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The Waterbury Democrat. [volume] (Waterbury, Conn.) 1917-1946, May 15, 1942, Image 17

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New York Giants Wrecked Reds Pitching With Ten-Run Inning
Mel Ott’s Homer Paces
Giants; Brownies Hom
ers Rip Red Sox
(United Press SUIT Correspondent)
New York, May 16—(UP)—The
Cincinnati Reda were berthed un
comfortably in fifth place today
and unlees their pitching atalt,
which had just about been conceded
to be the best in baseball regains
its effectiveness quickly, they may
still be there in September.
The Reds, off to one of their
worst starts in years which might
cost them the pennant, came to life
early this month and their pitch
ing staff—comprising about M uer
cent of their flag chances—began
to function as expected. Bucky
Walters, Ray Starr, Elmer Riddle
and Johnny Vender Meer all turned
in stellar performances.
A one-hit performance of Oene
Thompson, a hopeless bust last year
over the Dodgers at Brooklyn last
Tuesday, won the accolade for the
Reds’ staff and it seemed as if
Deacon Bill McKechnie’s men were
Indeed going to be the team to
Curt Davis, lean weather-scarred
veteran, stopped the Reds’ with a
two-hitter on Wednesday but the
squall really struck hard at the
Polo Grounds yesterday when the
New York Giants loosed a hurri
cane of 17 hits and whipped Cin
cinnati, 12-6. The Reds used four
pitchers—two of them front-line
men—but. the Giants had little
trouble with any of them.
The game was all Cincinnati
until the eighth inning, when the
Giants, trailing, 6-2 touched off a
10-run explosion, in which 15 men
batted and Manager Mel Ott and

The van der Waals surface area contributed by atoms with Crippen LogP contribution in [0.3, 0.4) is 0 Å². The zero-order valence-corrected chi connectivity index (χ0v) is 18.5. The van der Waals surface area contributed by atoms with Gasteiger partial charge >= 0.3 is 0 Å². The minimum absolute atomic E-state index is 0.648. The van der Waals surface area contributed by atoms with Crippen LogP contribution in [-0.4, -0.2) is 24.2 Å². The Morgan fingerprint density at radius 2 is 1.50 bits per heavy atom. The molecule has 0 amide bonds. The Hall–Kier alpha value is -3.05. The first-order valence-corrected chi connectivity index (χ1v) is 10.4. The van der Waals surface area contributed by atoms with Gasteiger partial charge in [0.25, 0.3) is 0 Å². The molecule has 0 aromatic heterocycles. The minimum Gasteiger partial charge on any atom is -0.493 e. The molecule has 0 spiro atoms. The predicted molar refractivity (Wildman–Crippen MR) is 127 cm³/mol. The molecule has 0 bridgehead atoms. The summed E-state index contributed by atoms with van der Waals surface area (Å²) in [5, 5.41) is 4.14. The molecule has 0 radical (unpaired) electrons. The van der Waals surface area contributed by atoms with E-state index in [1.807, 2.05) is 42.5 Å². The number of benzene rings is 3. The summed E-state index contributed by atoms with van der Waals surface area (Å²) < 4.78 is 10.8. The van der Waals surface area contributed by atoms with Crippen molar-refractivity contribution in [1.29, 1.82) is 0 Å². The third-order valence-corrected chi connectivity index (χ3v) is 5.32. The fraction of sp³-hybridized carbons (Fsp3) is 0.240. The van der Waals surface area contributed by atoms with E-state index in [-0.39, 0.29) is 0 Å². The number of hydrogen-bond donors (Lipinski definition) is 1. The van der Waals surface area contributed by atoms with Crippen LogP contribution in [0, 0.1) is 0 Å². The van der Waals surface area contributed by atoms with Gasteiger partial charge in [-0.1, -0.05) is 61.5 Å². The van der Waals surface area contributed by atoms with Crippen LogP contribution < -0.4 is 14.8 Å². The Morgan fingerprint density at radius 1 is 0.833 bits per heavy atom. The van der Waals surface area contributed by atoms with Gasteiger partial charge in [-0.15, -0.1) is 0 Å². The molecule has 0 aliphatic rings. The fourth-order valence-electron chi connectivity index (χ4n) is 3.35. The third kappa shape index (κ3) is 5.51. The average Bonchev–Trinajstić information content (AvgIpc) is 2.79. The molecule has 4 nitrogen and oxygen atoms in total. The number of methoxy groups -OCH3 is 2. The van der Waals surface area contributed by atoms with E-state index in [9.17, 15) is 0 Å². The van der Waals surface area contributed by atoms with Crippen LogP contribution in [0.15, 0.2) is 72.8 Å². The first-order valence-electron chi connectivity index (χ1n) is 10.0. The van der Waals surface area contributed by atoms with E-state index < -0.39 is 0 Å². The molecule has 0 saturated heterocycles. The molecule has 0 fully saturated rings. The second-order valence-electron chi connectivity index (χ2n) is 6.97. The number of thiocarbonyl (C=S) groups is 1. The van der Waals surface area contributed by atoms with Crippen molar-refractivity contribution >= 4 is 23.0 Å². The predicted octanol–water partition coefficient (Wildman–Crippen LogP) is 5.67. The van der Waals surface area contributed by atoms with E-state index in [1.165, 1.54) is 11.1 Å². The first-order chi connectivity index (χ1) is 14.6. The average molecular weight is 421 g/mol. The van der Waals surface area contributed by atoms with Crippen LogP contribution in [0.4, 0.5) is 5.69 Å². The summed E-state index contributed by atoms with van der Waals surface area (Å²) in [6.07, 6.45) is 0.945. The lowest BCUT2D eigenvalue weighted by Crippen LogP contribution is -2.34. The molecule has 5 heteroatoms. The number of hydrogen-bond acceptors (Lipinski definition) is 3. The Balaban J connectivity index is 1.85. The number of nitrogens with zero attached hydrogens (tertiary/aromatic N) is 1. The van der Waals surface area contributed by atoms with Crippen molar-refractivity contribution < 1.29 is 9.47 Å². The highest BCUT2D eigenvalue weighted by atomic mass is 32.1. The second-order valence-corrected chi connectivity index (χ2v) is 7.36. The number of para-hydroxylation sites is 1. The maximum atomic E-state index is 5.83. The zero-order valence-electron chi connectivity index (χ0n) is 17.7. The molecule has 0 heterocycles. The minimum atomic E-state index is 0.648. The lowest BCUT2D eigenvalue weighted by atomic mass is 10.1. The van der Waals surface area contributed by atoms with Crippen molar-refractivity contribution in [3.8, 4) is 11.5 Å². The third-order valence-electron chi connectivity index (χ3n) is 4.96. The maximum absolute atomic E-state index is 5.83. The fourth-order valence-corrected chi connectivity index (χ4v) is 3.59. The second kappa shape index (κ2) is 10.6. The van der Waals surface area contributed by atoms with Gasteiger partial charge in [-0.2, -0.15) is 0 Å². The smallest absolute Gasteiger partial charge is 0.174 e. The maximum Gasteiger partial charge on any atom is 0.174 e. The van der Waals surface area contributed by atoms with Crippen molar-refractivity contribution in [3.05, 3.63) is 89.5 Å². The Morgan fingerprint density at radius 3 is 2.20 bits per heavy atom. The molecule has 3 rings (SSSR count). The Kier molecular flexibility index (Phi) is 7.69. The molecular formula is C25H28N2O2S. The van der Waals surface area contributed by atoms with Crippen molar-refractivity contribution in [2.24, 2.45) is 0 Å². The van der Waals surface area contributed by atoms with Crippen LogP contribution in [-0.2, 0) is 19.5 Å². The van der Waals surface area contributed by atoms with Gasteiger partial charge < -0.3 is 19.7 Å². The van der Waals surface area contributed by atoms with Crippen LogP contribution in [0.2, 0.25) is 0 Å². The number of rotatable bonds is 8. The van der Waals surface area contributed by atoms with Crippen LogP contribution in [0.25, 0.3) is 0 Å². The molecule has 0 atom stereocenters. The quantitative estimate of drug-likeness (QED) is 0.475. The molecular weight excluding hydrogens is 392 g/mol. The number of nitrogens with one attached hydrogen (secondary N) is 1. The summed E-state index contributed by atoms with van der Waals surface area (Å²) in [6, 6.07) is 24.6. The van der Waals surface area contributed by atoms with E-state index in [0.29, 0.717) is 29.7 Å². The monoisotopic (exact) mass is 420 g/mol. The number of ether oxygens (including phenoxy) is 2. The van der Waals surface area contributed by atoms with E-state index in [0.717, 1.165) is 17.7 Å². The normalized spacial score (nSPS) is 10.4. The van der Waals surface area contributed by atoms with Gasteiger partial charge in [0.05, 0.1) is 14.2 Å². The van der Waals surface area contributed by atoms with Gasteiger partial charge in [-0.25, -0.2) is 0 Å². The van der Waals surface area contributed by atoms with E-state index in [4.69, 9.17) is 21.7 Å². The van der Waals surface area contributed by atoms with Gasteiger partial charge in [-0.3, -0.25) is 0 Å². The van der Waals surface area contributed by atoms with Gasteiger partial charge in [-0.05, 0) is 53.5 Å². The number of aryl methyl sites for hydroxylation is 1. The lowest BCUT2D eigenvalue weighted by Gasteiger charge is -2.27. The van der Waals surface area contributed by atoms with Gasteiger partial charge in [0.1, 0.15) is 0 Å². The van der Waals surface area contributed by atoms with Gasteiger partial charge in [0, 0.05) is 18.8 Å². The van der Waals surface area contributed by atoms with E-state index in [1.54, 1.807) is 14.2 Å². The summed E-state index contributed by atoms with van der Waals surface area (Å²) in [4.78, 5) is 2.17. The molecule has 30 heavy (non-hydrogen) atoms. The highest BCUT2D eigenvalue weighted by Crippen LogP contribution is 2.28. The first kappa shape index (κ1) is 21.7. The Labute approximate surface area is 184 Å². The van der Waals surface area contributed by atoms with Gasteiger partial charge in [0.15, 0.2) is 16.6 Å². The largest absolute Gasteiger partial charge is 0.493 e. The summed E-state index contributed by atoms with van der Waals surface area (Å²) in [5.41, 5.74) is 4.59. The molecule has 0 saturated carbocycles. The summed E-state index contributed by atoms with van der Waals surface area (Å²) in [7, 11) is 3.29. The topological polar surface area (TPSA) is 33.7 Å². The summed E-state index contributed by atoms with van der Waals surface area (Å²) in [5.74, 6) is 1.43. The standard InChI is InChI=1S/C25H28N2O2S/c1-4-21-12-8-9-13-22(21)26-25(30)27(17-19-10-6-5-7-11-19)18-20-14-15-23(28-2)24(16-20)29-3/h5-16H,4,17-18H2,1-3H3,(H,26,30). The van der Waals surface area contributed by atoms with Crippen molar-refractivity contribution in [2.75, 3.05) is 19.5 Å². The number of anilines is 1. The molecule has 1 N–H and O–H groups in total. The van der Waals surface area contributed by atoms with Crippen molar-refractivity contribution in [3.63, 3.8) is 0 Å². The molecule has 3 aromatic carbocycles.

Babe Young collected two hits. Ott
paced the attack with a three-run
Brooklyn’s Dodgers boosted their
league lead to 3Vi games by knock
ing off the second-place Pittsburgh
Pirates, 7-4. Joe Medwick got the
Flatbushers off to a fast start with
a three-run homer in the first in
ning following a Pirate run. The
Bucs shelled Kirby Higbe from the
hill in the third and added two
tallies to tie the score. Babe
Phelps led the splurge with a
homer but the Flock came on with
two runs in the third and two in
the eighth. Bob Elliott scored the
final tally with a ninth-inning
Veteran Southpaw Larry French
retired in the sixth with a pulled
leg muscle but was credited with
his third win.
Bill Lee held the Philadelphia
Phils to seven hits to pitch the
Chicago Cubs to a 6-3 victory.
Charley Gilbert and Bill Nicholson
led the Cubs with two safeties
Other Results
In the only two American League
games, St. Louis shaded Boston,
6-3, and Chicago turned back the
Philadelphia Athletics, 0-4. The
Athletics dropped into a tie with
Washington for fifth place. The
White Sox hammered Jack Knott
and Herman Besse for nine hits
and snapped the A’s five-game
winning streak. Myril Hoag led the
attack with three hits and Bill
Dietrich scattered seven for his
third triumph.
Roy Cullenbine and Chet Laabs
clouted home runs, pacing a 10-hit
Browns’ attack that cost the Red
Sox their fifth straight loss. Johnny
Nlggeling went the route for the
Browns, allowing six hits. Three
went to Bobby Doerr, leading hit
ter for the American League.
Mel Ott of the New York Giants,
who hit a three-run homer and
paced the New York Giants to a
12-6 triumph over the Cincinnati